Nigeria is Africa's most populous country and the world's eighth largest oil producer, but its success has been undermined in recent decades by ethnic and religious conflict, political instability, rampant official corruption and an ailing economy. Toyin Falola, a leading historian intimately acquainted with the region, and Matthew Heaton, who has worked extensively on African science and culture, combine their expertise to explain the context to Nigeria's recent troubles through an exploration of its pre-colonial and colonial past, and its journey from independence to statehood. By examining key themes such as colonialism, religion, slavery, nationalism and the economy, the authors show how Nigeria's history has been swayed by the vicissitudes of the world around it, and how Nigerians have adapted to meet these challenges. This book offers a unique portrayal of a resilient people living in a country with immense, but unrealized, potential.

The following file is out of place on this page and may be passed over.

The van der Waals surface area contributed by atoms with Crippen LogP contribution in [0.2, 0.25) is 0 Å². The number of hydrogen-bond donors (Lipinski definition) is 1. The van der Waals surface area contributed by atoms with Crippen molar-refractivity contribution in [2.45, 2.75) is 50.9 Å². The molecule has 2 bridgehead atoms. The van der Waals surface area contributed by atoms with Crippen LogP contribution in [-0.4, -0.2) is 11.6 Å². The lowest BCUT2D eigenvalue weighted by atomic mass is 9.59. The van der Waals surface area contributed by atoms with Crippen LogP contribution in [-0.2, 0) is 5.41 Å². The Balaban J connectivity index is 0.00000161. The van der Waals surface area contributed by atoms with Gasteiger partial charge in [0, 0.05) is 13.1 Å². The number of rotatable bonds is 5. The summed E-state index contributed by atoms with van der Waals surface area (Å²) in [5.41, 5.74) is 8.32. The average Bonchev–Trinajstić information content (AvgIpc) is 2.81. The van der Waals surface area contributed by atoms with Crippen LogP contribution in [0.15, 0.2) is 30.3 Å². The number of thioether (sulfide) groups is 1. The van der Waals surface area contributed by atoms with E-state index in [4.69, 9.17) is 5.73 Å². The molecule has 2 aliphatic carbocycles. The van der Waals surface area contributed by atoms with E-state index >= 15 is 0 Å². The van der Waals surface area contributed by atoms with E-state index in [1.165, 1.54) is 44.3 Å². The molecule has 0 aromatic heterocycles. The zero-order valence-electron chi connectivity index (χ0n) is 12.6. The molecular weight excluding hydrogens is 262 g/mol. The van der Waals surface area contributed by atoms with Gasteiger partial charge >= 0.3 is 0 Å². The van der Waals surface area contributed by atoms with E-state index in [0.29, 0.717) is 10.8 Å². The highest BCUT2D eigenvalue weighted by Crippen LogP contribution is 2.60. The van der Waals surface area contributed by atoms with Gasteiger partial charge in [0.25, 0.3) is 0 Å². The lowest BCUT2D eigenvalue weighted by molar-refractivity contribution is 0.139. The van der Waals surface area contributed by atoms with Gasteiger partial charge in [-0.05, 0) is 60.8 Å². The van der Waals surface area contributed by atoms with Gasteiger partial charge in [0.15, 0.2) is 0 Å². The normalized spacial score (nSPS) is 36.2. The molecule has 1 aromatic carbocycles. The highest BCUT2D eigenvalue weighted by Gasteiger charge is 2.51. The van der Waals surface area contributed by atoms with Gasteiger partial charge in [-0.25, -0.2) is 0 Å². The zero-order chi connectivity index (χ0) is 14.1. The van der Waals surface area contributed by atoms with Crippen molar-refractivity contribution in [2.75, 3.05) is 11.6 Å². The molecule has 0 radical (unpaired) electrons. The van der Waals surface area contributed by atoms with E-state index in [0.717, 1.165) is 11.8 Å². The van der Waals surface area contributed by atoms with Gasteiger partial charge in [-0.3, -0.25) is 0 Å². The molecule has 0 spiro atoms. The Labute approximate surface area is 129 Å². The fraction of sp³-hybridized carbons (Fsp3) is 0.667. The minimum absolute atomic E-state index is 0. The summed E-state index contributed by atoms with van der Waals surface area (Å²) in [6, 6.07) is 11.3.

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(228mm x 152mm x 25mm)
Cambridge University Press
Publisher: Cambridge University Press
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Author Biography - Toyin Falola
Toyin Falola is the Frances Higginbotham Nalle Centennial Professor in History at the University of Texas, Austin. His books include The Power of African Cultures (2003), Economic Reforms and Modernization in Nigeria, 1945-1965 (2004) and A Mouth Sweeter than Salt: An African Memoir (2004). Matthew M. Heaton is a Patrice Lumumba Fellow at the University of Texas, Austin. He has co-edited multiple volumes on health and illness in Africa with Toyin Falola, including HIV, Illness and African Well-Being and Health Knowledge and Belief Systems in Africa (2007).